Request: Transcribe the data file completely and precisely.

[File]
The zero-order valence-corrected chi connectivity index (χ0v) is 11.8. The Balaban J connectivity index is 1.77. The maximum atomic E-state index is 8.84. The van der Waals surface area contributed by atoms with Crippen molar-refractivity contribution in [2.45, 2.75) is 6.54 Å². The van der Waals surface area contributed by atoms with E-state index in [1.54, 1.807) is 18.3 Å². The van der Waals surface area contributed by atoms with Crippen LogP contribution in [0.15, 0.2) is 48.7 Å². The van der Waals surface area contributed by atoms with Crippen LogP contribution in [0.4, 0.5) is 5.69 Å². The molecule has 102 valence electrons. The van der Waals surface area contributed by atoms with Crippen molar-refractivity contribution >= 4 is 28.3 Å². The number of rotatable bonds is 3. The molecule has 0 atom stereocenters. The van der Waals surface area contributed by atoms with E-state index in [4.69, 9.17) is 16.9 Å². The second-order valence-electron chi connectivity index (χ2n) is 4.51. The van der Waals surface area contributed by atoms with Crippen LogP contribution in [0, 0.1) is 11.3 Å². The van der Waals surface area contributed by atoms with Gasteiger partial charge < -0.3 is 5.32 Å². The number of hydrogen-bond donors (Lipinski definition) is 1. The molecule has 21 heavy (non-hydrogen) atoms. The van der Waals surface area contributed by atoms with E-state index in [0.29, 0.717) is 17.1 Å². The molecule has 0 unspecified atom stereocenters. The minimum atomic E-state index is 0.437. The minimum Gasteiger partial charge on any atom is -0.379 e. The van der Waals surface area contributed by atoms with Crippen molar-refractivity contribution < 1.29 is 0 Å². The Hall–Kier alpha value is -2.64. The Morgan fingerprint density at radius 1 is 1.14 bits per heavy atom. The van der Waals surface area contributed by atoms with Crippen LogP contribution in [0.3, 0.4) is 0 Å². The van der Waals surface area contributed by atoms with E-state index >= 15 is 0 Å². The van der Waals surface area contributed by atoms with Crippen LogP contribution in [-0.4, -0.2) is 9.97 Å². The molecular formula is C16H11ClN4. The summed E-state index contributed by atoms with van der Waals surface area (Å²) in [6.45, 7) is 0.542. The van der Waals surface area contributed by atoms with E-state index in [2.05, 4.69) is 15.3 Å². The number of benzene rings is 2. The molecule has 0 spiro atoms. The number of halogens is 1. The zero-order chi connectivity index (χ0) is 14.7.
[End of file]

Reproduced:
The zero-order valence-corrected chi connectivity index (χ0v) is 11.8. The Balaban J connectivity index is 1.77. The maximum atomic E-state index is 8.84. The van der Waals surface area contributed by atoms with Crippen molar-refractivity contribution in [2.45, 2.75) is 6.54 Å². The van der Waals surface area contributed by atoms with E-state index in [1.54, 1.807) is 18.3 Å². The van der Waals surface area contributed by atoms with Crippen LogP contribution in [0.15, 0.2) is 48.7 Å². The van der Waals surface area contributed by atoms with Crippen LogP contribution in [0.4, 0.5) is 5.69 Å². The molecule has 102 valence electrons. The van der Waals surface area contributed by atoms with Crippen molar-refractivity contribution >= 4 is 28.3 Å². The number of rotatable bonds is 3. The molecule has 0 atom stereocenters. The van der Waals surface area contributed by atoms with E-state index in [4.69, 9.17) is 16.9 Å². The second-order valence-electron chi connectivity index (χ2n) is 4.51. The van der Waals surface area contributed by atoms with Crippen LogP contribution in [0, 0.1) is 11.3 Å². The van der Waals surface area contributed by atoms with Gasteiger partial charge < -0.3 is 5.32 Å². The number of hydrogen-bond donors (Lipinski definition) is 1. The molecule has 21 heavy (non-hydrogen) atoms. The van der Waals surface area contributed by atoms with E-state index in [0.29, 0.717) is 17.1 Å². The molecule has 0 unspecified atom stereocenters. The minimum atomic E-state index is 0.437. The minimum Gasteiger partial charge on any atom is -0.379 e. The van der Waals surface area contributed by atoms with Crippen molar-refractivity contribution < 1.29 is 0 Å². The Hall–Kier alpha value is -2.64. The Morgan fingerprint density at radius 1 is 1.14 bits per heavy atom. The van der Waals surface area contributed by atoms with Crippen LogP contribution in [0.3, 0.4) is 0 Å². The van der Waals surface area contributed by atoms with E-state index >= 15 is 0 Å². The van der Waals surface area contributed by atoms with Crippen LogP contribution in [-0.4, -0.2) is 9.97 Å². The molecular formula is C16H11ClN4. The summed E-state index contributed by atoms with van der Waals surface area (Å²) in [6.45, 7) is 0.542. The van der Waals surface area contributed by atoms with E-state index in [2.05, 4.69) is 15.3 Å². The number of benzene rings is 2. The molecule has 0 spiro atoms. The number of halogens is 1. The zero-order chi connectivity index (χ0) is 14.7.